Disclosure of directors’ pay
Careful, regional partners watching practices here
THE relaxation of disclosure rules on directors’ pay – specifically, reducing the number of bands to only three broad ones of less than $250,000, between $250,000 and $499,999, and more than $500,000 – should be reviewed to avoid sending out mixed signals about the Stock Exchange of Singapore’s disclosure standards.
It is natural that some directors should complain about disclosure rules being “burdensome”.
While some may even be uncomfortable about the disclosure, the uneasiness is probably because they have not done it before.
The feedback I got recently from several of my director contacts who had to disclose their remuneration under the original rules was that they soon got over their unease after their initial experience.
They said the fact that all publicly-listed companies had to make such disclosures made compliance easier and they soon realised also that such information was useful for benchmarking purposes.
Directors’ pay is the decision of the board acting on shareholders’ interests.
It is therefore against the principle of disclosure if remuneration packages above $500,000 are given special “cover” status.
§ Directors’ pay is the decision of the board acting on shareholders’ interests. It is therefore against the principle of disclosure if remuneration packages above $500,000 are given special ‘cover’ status.
§ It discriminates against the smaller companies which pay their executive directors below $500,000 and also those companies with fewer directors – it is easier to figure out roughly $2 million paid to two directors compared to $10 million paid to eight directors.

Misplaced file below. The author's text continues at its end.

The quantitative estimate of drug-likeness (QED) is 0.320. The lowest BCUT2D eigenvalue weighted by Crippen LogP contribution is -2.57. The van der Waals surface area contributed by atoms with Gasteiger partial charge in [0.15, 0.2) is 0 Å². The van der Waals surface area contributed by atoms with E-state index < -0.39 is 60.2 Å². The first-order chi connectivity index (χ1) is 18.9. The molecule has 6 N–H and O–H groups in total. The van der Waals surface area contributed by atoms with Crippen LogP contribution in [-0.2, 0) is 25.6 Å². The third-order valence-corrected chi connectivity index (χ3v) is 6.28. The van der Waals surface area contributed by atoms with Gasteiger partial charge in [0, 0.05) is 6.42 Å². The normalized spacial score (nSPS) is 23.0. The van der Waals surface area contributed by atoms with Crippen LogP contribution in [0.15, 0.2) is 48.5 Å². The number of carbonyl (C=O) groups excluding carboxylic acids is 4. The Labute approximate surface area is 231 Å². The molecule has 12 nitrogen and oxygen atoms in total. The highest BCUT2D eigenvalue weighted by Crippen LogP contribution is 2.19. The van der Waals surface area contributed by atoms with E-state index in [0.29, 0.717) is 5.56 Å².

§ It also discriminates against those which have already complied with earlier disclosure requirements.
Secondly, it discriminates against smaller companies which pay their executive directors below $500,000 and also those companies with fewer directors (it is easier to figure out roughly $2 million paid to two directors than $10 million to eight directors), not to mention those which have already complied with the earlier disclosure requirements.
As Singapore’s role in regional business grows, more Singaporeans will become CEOs of joint ventures abroad.
Increasingly, foreign joint-venture partners, especially those in the emerging market economics, are getting concerned about the size of the expatriate Singaporean director’s pay.
For example, it was reported recently that a regional joint-venture partner even tried to limit the company’s share to US$50,000 (S$72,000) for the Singaporean CEO’s package, above which the Singaporean partner would have to bear the excess on its own.
Our regional partners, in trying to learn from us, are observing our practices very closely.
We should not be giving them an ambivalent example – such as the latest SES relaxation – to follow, especially when we need foreign joint-venture partners to disclose more, not less, information.
Singapore is setting a fine example in heading for greater transparency in public policies and business practices.
We should keep this goal in mind when making changes to policies that already encourage transparency.